What is Relationship Abuse?
by Dr. Kathie Mathis
Having worked in the domestic violence and child abuse area for over 20 years, I am still astounded when I hear a woman tell me that “I am not abused because he doesn’t hit me!” Where are we getting the idea that abuse means only the physical aspects of “hitting, slapping, punching, pinching, etc.” and that one is not abused in other ways? I think that perhaps because media plays a large part in portraying abused victims as having bruises, finger marks, cuts and broken bones, that the other forms of abuse get overlooked. Even the news calls violence and abuse in relationships “domestic disturbance” which minimizes the full negative impact on our homes, communities and country, that domestic violence causes.
I want to describe some of other abuses so that we can better educate ourselves as to what relationship abuse is and then take action if we are victims/survivors of abuse.
The key elements of domestic abuse are:
humiliating the other person
power and control over another
Domestic abuse is not a result of losing control; domestic abuse is intentionally trying to control another person. The abuser is purposefully using verbal, nonverbal, or physical means to gain control over the other person. In some cultures, control of women by men is accepted as the norm. This article speaks from the orientation that control of intimate partners is domestic abuse within a culture where such control is not the norm and my be the norm. Today we see many cultures moving from the subordination of women slowly.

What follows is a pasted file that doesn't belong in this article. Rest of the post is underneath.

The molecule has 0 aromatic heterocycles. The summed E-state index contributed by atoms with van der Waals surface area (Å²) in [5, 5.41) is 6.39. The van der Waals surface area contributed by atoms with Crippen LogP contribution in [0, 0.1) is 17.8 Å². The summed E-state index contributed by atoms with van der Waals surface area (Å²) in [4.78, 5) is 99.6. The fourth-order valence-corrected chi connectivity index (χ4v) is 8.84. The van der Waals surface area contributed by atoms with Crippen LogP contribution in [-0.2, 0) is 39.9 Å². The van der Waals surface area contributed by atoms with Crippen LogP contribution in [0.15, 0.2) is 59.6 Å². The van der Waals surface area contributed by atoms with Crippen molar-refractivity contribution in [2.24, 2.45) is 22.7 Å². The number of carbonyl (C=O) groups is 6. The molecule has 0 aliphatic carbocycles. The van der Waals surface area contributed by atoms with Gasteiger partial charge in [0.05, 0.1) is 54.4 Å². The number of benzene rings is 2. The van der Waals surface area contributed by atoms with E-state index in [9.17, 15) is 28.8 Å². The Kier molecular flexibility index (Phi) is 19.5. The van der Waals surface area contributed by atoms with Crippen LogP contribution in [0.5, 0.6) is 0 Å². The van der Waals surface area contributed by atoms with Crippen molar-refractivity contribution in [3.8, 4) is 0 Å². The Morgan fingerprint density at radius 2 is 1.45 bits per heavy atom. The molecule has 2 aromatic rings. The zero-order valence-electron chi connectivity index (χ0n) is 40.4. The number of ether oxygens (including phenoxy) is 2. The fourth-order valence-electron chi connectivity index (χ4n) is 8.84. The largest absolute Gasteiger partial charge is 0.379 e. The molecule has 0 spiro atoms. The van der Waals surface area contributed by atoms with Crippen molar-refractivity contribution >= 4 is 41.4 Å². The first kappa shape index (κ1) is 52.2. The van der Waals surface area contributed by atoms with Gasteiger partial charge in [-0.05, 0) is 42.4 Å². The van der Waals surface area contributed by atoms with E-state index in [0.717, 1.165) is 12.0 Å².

What are some of the types of domestic abuse?
The types of domestic abuse are:
physical abuse (domestic violence)
verbal or nonverbal abuse (psychological abuse, mental abuse, emotional abuse)
stalking or cyber stalking
economic abuse or financial abuse
The divisions between these types of domestic abuse are somewhat fluid, but there is a strong differentiation between the various forms of physical abuse and the various types of verbal or nonverbal abuse.